The paper will take the following structure. I will begin by proposing a view of the modern global political economy as an “informal empire”, where the sovereignty of individual nations is curtailed by the power of a transnational ruling class which exercises that power through national and international structures of governance and economic institutions and activities. I will then review some key aspects of the evolution of the British empire, stressing the point that - though more state-centric than the informal imperialism we see today – the former, formal empire was also the project of a particular elite group. I will devote particular attention to the way in which democratic forms of government were explicitly rejected in favour of the rule of a propertied elite in the earliest days of the British empire, and the implications of that outcome in the evolution of the empire. I will move on to show how the British empire helped lay the foundations of today’s informal imperialism, and note some ‘future echoes’ of those modern imperial forms in the British imperialism of the nineteenth century. I will then talk briefly about the transition from British global dominance to the international political economy of the present day, noting Britain’s changing role in that changing system, before concluding with a summary of the shared characteristics of the two imperial forms.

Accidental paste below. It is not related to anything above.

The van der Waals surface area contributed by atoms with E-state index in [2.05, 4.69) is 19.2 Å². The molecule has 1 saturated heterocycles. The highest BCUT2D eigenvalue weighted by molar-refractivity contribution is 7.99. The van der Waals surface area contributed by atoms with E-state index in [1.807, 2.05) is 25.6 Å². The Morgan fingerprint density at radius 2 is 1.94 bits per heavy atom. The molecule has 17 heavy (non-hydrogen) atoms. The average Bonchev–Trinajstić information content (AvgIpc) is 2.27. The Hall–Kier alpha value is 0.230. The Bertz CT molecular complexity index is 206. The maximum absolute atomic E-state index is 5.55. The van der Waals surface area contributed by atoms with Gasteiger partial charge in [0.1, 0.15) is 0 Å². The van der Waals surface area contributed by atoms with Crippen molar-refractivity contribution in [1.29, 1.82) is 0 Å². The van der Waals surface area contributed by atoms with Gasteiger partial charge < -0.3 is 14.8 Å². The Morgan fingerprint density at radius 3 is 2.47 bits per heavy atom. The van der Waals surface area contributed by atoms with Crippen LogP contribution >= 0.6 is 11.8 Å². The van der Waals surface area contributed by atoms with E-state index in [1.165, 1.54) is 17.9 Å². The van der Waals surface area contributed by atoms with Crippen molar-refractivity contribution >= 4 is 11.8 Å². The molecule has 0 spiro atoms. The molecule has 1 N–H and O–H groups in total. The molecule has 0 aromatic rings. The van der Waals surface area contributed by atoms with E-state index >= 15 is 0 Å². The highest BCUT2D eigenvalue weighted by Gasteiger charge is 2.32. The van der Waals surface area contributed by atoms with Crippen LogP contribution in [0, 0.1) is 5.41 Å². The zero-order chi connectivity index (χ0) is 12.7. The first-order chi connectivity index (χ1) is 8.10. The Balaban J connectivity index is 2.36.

The globalised political economy as an informal empire